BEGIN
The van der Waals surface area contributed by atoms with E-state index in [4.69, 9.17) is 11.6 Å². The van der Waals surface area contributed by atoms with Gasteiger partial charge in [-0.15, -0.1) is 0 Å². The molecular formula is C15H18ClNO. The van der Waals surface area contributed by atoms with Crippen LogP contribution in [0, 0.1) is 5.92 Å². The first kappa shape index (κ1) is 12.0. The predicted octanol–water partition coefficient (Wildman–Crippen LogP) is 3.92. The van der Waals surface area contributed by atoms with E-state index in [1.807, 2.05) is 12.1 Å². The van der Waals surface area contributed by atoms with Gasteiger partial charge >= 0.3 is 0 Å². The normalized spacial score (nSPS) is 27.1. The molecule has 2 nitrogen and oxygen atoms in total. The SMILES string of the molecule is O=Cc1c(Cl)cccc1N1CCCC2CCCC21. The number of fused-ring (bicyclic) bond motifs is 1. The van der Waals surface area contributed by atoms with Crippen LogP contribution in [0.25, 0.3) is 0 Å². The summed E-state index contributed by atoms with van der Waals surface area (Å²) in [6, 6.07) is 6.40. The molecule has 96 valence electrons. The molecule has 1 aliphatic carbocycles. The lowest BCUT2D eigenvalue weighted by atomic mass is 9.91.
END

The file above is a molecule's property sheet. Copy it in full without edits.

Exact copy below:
The van der Waals surface area contributed by atoms with E-state index in [4.69, 9.17) is 11.6 Å². The van der Waals surface area contributed by atoms with Gasteiger partial charge in [-0.15, -0.1) is 0 Å². The molecular formula is C15H18ClNO. The van der Waals surface area contributed by atoms with Crippen LogP contribution in [0, 0.1) is 5.92 Å². The first kappa shape index (κ1) is 12.0. The predicted octanol–water partition coefficient (Wildman–Crippen LogP) is 3.92. The van der Waals surface area contributed by atoms with E-state index in [1.807, 2.05) is 12.1 Å². The van der Waals surface area contributed by atoms with Gasteiger partial charge >= 0.3 is 0 Å². The normalized spacial score (nSPS) is 27.1. The molecule has 2 nitrogen and oxygen atoms in total. The SMILES string of the molecule is O=Cc1c(Cl)cccc1N1CCCC2CCCC21. The number of fused-ring (bicyclic) bond motifs is 1. The van der Waals surface area contributed by atoms with Crippen LogP contribution in [0.25, 0.3) is 0 Å². The summed E-state index contributed by atoms with van der Waals surface area (Å²) in [6, 6.07) is 6.40. The molecule has 96 valence electrons. The molecule has 1 aliphatic carbocycles. The lowest BCUT2D eigenvalue weighted by atomic mass is 9.91.